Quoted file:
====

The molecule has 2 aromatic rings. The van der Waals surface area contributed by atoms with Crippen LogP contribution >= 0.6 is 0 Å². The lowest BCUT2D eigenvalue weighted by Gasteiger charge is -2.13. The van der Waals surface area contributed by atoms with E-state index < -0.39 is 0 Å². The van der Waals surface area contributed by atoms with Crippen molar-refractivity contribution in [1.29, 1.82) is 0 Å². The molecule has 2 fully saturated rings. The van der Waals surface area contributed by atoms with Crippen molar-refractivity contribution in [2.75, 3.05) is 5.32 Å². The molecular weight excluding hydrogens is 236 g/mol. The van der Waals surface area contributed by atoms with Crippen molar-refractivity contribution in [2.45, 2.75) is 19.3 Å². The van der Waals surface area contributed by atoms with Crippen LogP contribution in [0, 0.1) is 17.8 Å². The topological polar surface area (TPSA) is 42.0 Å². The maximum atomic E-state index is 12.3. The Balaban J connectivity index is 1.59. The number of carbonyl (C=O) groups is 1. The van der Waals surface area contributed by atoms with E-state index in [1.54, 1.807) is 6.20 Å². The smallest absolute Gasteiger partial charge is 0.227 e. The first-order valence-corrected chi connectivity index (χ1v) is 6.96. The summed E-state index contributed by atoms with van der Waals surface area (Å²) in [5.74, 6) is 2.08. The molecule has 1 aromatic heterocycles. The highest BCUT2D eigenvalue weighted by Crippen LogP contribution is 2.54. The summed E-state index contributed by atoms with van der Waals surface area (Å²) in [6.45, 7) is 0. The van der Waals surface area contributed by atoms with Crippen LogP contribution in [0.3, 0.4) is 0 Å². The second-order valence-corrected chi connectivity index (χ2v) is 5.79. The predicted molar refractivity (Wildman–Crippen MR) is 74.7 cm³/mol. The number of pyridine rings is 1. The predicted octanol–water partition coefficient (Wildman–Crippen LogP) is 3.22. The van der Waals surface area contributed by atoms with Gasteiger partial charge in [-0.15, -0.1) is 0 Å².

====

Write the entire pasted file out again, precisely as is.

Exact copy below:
The molecule has 2 aromatic rings. The van der Waals surface area contributed by atoms with Crippen LogP contribution >= 0.6 is 0 Å². The lowest BCUT2D eigenvalue weighted by Gasteiger charge is -2.13. The van der Waals surface area contributed by atoms with E-state index < -0.39 is 0 Å². The van der Waals surface area contributed by atoms with Crippen molar-refractivity contribution in [1.29, 1.82) is 0 Å². The molecule has 2 fully saturated rings. The van der Waals surface area contributed by atoms with Crippen molar-refractivity contribution in [2.75, 3.05) is 5.32 Å². The molecular weight excluding hydrogens is 236 g/mol. The van der Waals surface area contributed by atoms with Crippen molar-refractivity contribution in [2.45, 2.75) is 19.3 Å². The van der Waals surface area contributed by atoms with Crippen LogP contribution in [0, 0.1) is 17.8 Å². The topological polar surface area (TPSA) is 42.0 Å². The maximum atomic E-state index is 12.3. The Balaban J connectivity index is 1.59. The number of carbonyl (C=O) groups is 1. The van der Waals surface area contributed by atoms with E-state index in [1.54, 1.807) is 6.20 Å². The smallest absolute Gasteiger partial charge is 0.227 e. The first-order valence-corrected chi connectivity index (χ1v) is 6.96. The summed E-state index contributed by atoms with van der Waals surface area (Å²) in [5.74, 6) is 2.08. The molecule has 1 aromatic heterocycles. The highest BCUT2D eigenvalue weighted by Crippen LogP contribution is 2.54. The summed E-state index contributed by atoms with van der Waals surface area (Å²) in [6.45, 7) is 0. The van der Waals surface area contributed by atoms with Crippen LogP contribution in [0.3, 0.4) is 0 Å². The second-order valence-corrected chi connectivity index (χ2v) is 5.79. The predicted molar refractivity (Wildman–Crippen MR) is 74.7 cm³/mol. The number of pyridine rings is 1. The predicted octanol–water partition coefficient (Wildman–Crippen LogP) is 3.22. The van der Waals surface area contributed by atoms with Gasteiger partial charge in [-0.15, -0.1) is 0 Å².